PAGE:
Iran says it's sent a domestically-built satellite into orbit. It's a troubling development, if true. Much of the gear and the know-how behind a space launch can also be used for ballistic missiles.
That's the bad news. The good news is that Tehran has a long, colorful history of trying to BS the world about their military capabilities.
The Omid ("hope") satellite was allegedly sent into space on top of a two-stage, 72-foot-long, 26-ton Safir ("messenger") rocket, which uses "a modified version of Iran's most advanced ballistic missile system, the Shahab-3, as its first stage," the Arms Control Association believes. "A liquid-fueled second stage and possibly a small solid-fueled third stage" may follow, the New York Times notes.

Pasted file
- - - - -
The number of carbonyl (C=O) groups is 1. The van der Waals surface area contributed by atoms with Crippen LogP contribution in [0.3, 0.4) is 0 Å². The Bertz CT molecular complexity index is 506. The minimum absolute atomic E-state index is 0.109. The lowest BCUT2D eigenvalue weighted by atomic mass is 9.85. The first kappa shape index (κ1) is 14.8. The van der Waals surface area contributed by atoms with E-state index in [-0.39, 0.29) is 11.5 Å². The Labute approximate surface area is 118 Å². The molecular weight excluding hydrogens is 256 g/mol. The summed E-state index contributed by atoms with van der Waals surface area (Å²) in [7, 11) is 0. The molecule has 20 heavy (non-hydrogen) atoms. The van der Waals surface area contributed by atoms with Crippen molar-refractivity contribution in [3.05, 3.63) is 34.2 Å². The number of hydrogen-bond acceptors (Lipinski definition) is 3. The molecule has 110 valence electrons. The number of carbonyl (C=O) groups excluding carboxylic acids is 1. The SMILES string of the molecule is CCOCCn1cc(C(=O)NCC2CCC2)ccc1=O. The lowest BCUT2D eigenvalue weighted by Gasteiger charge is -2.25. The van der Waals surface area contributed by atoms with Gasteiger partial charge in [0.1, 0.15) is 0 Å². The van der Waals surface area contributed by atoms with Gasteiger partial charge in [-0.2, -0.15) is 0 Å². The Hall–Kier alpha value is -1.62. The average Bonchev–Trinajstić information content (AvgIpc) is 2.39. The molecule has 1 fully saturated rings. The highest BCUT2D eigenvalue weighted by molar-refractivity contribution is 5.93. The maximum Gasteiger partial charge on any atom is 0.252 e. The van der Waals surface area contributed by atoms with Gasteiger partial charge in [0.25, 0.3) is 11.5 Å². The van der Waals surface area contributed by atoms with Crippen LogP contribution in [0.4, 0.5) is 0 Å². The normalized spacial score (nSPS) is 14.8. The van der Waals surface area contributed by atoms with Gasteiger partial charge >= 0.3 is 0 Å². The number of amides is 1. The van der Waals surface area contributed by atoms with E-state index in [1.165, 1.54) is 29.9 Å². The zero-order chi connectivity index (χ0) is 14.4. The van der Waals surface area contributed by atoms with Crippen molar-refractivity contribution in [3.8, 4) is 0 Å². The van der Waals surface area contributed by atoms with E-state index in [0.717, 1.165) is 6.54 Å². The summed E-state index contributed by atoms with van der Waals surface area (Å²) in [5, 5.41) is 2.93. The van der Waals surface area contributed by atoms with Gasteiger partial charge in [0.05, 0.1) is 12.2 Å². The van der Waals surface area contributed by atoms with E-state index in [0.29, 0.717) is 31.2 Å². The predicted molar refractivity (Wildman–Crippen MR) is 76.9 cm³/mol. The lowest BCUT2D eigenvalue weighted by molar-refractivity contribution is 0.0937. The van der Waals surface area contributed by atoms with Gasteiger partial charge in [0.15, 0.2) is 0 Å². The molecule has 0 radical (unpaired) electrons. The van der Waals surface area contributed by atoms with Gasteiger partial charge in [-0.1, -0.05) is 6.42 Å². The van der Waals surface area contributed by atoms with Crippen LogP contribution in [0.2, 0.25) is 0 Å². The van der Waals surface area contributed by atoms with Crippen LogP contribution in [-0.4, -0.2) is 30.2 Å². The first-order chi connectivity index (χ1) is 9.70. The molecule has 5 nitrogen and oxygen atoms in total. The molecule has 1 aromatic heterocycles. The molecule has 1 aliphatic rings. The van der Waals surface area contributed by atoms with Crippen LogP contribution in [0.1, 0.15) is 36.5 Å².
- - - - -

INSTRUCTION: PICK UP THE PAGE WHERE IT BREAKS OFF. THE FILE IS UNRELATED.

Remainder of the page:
Getting such a launcher right is key to Iran's military. The Shahab-3 has a reported maximimum range of 1200 miles. To go any further than that require
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